As for a BitLocker back door, I think the default settings for Windows 8 give a good indication of what the deal is…

    Windows 8 (Pro) encourages the use of a Microsoft account and, when you set up BitLocker, an escrowed encryption key. My guess is that’s enough to appease the authorities. They don’t want a simple, turnkey solution that allows the average (computer illiterate) user to go dark. Most users will accept the default, escrowed key. All the authorities need to do is call up Microsoft when they need an encryption key.

    The BitLocker setup also recommends the user have an alternate method of key recovery. For users that don’t use key escrow, forgoing the creation of a recovery key is going to be a big increase in the risk of losing data. IIRC, all of the options use an unprotected format (file, usb key, printed), so, if you do create a recovery key backup, how do you store it securely? Most people will keep it in a safe or safe deposit box, both of which are (likely) accessible to the authorities.

    BitLocker really encourages the user to make mistakes in protecting their encryption key, so that makes me think the underlying system is probably secure and the poor default choices and advice are the “back door”. I think I even saw a FAQ somewhere on Microsoft’s site that said they’d email a recovery key to you if your key is escrowed. I didn’t look up the specifics since I don’t use an escrowed key, but that sounds like an extraordinarily bad idea.

    I’ve even seen some speculation the bad defaults and advice were part of the deal when Microsoft wanted to start including BitLocker in the (more common) consumer versions of Windows. Was BitLocker limited to the Enterprise version of Windows 7? That’s all pure speculation though.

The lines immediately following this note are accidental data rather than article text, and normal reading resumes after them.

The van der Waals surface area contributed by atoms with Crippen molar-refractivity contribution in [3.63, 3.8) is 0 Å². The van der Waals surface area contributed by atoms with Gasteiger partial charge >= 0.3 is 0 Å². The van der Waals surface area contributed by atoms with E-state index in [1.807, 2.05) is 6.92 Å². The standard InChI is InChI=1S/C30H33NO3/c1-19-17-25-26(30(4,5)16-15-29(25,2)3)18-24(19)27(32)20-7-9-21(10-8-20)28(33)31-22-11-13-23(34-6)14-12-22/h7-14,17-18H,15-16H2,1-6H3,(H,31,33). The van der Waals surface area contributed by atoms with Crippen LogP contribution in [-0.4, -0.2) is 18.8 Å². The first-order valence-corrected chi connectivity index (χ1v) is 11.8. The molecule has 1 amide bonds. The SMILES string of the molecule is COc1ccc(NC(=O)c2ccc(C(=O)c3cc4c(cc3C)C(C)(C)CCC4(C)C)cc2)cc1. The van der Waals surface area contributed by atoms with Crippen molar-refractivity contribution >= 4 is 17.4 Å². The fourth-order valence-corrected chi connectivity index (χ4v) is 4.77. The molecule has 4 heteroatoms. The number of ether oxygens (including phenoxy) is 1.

Going back to the average user’s threat model… To protect against common thieves, even key escrow is probably good enough (assuming they can’t get an email with your recovery key).

    To protect against the authorities, it’s much more complicated. IMO it’s naive to think you could end up in a modern day courtroom and NOT be expected to hand over your passwords or encryption keys (if applicable). In those cases, encryption should be seen as tool to put you (and your lawyer) in control of the process.

    If the authorities seize your computer, you don’t want them to have immediate, blanket access to everything. Our computers have an almost incomprehensible amount of data about our lives. I doubt many people would agree that a search warrant for every place you’ve every lived, worked, visited, or shopped is reasonable, but, for some reason, a search warrant for a whole computer is considered ok.

    Encryption isn’t a license to hide illegal activity though. I don’t think it’s unreasonable for people to be compelled, by court order, to hand over their encryption key, but only so the key can be used to search for data that is limited in scope. Encryption should be seen as the average persons digital right to remain silent so they have an opportunity to get legal help before giving the police or government unfettered access to their (entire) digital life. It should be a checkpoint to negotiate terms _before_ a search happens, not a way to prevent a search entirely.

    Most geeks like to view encryption as a purely technical problem, but it’s not. The solutions, like everything, need to be politically and legally workable. I’d be satisfied with a user friendly, secure, escrow based encryption system if I could choose an escrow service that’s:

    1. hosted in my country
    2. mandated to protect my interests before forfeiting my keys